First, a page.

Clinical assessment of walking and running gait
- Stephen M Simons, MD, FACSM
Stephen M Simons, MD, FACSM
- South Bend-Notre Dame Sports Medicine Fellowship
- Section Editor
- Karl B Fields, MD
Karl B Fields, MD
- Editor-in-Chief — Primary Care Sports Medicine (Adolescents and Adults)
- Section Editor — Biomechanics, Rehabilitation, and Recovery; Sports-Related Injuries; Symptom Assessment and Physical Examination
- Professor of Family Medicine and Sports Medicine
- University of North Carolina at Chapel Hill
- Deputy Editor
- Jonathan Grayzel, MD, FAAEM
Jonathan Grayzel, MD, FAAEM
- Senior Deputy Editor — UpToDate
- Deputy Editor — Emergency Medicine (Adult and Pediatric)
- Deputy Editor — Primary Care Sports Medicine (Adolescents and Adults)
- Assistant Professor of Emergency Medicine
- University of Massachusetts Medical School
Obtaining a history and performing a standard physical examination of a stationary patient in an examination room is often sufficient to develop a working differential diagnosis for a particular musculoskeletal injury. However, such an assessment may fail to uncover important underlying causes that stem from abnormal gait mechanics. A focused dynamic assessment of gait can be performed in a clinic hallway or using a treadmill. In addition, high-quality video capability is available on many smart phones or handheld devices, enabling more careful review of a patient's gait. Such gait analysis can provide important insights into the cause of a patient's symptoms.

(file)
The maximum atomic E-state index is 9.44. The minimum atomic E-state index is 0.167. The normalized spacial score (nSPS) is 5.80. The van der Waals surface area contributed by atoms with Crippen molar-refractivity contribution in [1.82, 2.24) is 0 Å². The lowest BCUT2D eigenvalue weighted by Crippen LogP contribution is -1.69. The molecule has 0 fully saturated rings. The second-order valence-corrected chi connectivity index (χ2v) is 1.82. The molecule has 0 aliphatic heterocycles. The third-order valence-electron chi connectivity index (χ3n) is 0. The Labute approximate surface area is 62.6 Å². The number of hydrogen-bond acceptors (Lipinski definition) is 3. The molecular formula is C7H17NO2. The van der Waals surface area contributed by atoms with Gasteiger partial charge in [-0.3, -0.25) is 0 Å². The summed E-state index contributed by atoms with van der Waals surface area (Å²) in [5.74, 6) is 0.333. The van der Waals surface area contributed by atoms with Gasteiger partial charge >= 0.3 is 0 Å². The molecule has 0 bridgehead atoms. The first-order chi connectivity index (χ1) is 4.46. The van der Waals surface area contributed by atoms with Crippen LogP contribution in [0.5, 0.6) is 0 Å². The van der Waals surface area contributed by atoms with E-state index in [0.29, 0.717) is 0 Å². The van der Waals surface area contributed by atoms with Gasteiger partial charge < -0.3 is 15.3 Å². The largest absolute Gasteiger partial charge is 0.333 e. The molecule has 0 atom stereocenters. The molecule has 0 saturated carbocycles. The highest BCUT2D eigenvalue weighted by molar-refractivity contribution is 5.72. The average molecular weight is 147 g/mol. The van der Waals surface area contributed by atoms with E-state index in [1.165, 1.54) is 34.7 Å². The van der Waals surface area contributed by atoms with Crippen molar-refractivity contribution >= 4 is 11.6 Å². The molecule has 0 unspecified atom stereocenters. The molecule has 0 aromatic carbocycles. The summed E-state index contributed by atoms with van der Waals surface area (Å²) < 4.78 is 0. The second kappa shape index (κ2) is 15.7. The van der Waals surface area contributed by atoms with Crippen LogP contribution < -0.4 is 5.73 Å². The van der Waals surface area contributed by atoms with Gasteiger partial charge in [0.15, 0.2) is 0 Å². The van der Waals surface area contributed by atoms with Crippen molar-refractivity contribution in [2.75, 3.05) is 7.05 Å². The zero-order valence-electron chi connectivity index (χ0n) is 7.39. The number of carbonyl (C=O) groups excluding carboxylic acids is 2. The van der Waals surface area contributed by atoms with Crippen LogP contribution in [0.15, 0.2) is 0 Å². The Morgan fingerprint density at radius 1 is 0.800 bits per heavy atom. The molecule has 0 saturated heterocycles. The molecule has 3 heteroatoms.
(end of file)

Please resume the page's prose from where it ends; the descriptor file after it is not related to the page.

The term "gait analysis" encompasses a broad spectrum of potential assessment strategies used to evaluate normal and abnormal gait, both walking and running. Such assessments range from simple observation to sophisticated computer analysis of biomechanics. This topic is intended to help general clinicians and primary care sports medicine physicians understand how to perform a basic analysis of a patient's normal walking and running gait and to recognize some common gait abnormalities. Such techniques as computer-assisted gait analysis, force platforms, pressure sensors, and other sophisticated modes of analysis are beyond the scope of this topic, as is the assessment of complex pathologic conditions, including cerebral palsy, other pediatric neuropathic gait patterns, and gait involving use of a prosthetic limb . Specific injuries that may stem from abnormal gait patterns are reviewed in greater detail separately. (See "Overview of running injuries of the lower extremity" and "Evaluation and diagnosis of common causes of foot pain in adults" and "Overview of stress fractures" and "Stress fractures of the tibia and fibula" and "Hamstring muscle and tendon injuries" and "Patellofemoral pain" and "Iliotibial band syndrome".)
GAIT CYCLE BASICS
The gait cycle is the repetitive pattern of walking or running movement (figure 1). Each complete gait cycle, or stride, begins when one foot makes initial contact with the ground, progressing through each phase of gait (see below), and ending when the same foot again makes contact. For walking, each stride is subdivided into a stance phase and swing phase for each foot. For running, a float phase is added. Each phase and its subdivisions are briefly described below:
●Stance phase: Period during gait when the foot is on the ground.
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- GAIT CYCLE BASICS
- PREPARATION FOR GAIT ASSESSMENT
- PRELIMINARY PHYSICAL EXAMINATION BEFORE GAIT ASSESSMENT
- Joint motion
- Muscle strength
- GENERAL APPROACH TO GAIT ASSESSMENT
- Gait observation checklist
- ASSESSMENT OF WALKING AND RUNNING GAIT
- Upper body including head
- - Walking
- - Running
- - Walking
- - Running
- - Walking
- - Running
- Knee and leg
- - Walking
- - Running
- Foot and ankle
- - Walking
- - Running
- SUMMARY AND RECOMMENDATIONS